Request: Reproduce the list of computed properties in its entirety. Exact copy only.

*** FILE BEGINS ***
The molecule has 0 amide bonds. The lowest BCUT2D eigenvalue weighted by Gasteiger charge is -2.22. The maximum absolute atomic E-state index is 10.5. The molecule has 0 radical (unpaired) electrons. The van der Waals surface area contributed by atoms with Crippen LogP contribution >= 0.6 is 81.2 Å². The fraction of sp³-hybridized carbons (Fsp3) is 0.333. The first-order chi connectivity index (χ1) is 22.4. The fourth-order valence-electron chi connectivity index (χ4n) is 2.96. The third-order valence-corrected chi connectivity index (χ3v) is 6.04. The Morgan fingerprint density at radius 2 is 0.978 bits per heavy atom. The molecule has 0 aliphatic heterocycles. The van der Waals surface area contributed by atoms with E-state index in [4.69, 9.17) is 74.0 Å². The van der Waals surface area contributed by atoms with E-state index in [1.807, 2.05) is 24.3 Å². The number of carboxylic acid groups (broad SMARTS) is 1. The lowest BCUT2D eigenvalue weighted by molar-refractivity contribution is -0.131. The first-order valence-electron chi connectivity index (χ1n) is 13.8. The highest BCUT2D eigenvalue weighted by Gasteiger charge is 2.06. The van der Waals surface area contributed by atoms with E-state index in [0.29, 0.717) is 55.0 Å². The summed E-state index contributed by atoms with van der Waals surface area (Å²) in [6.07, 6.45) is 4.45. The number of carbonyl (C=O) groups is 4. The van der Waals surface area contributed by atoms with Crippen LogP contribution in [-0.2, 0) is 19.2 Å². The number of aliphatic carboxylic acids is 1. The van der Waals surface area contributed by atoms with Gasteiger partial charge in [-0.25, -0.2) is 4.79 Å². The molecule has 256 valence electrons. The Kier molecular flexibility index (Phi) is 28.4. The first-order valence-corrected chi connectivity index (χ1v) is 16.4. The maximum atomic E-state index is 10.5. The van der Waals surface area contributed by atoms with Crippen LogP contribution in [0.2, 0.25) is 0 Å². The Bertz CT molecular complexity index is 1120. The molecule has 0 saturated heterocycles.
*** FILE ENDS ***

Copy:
The molecule has 0 amide bonds. The lowest BCUT2D eigenvalue weighted by Gasteiger charge is -2.22. The maximum absolute atomic E-state index is 10.5. The molecule has 0 radical (unpaired) electrons. The van der Waals surface area contributed by atoms with Crippen LogP contribution >= 0.6 is 81.2 Å². The fraction of sp³-hybridized carbons (Fsp3) is 0.333. The first-order chi connectivity index (χ1) is 22.4. The fourth-order valence-electron chi connectivity index (χ4n) is 2.96. The third-order valence-corrected chi connectivity index (χ3v) is 6.04. The Morgan fingerprint density at radius 2 is 0.978 bits per heavy atom. The molecule has 0 aliphatic heterocycles. The van der Waals surface area contributed by atoms with E-state index in [4.69, 9.17) is 74.0 Å². The van der Waals surface area contributed by atoms with E-state index in [1.807, 2.05) is 24.3 Å². The number of carboxylic acid groups (broad SMARTS) is 1. The lowest BCUT2D eigenvalue weighted by molar-refractivity contribution is -0.131. The first-order valence-electron chi connectivity index (χ1n) is 13.8. The highest BCUT2D eigenvalue weighted by Gasteiger charge is 2.06. The van der Waals surface area contributed by atoms with E-state index in [0.29, 0.717) is 55.0 Å². The summed E-state index contributed by atoms with van der Waals surface area (Å²) in [6.07, 6.45) is 4.45. The number of carbonyl (C=O) groups is 4. The van der Waals surface area contributed by atoms with Crippen LogP contribution in [-0.2, 0) is 19.2 Å². The number of aliphatic carboxylic acids is 1. The van der Waals surface area contributed by atoms with Gasteiger partial charge in [-0.25, -0.2) is 4.79 Å². The molecule has 256 valence electrons. The Kier molecular flexibility index (Phi) is 28.4. The first-order valence-corrected chi connectivity index (χ1v) is 16.4. The maximum atomic E-state index is 10.5. The van der Waals surface area contributed by atoms with Crippen LogP contribution in [0.2, 0.25) is 0 Å². The Bertz CT molecular complexity index is 1120. The molecule has 0 saturated heterocycles.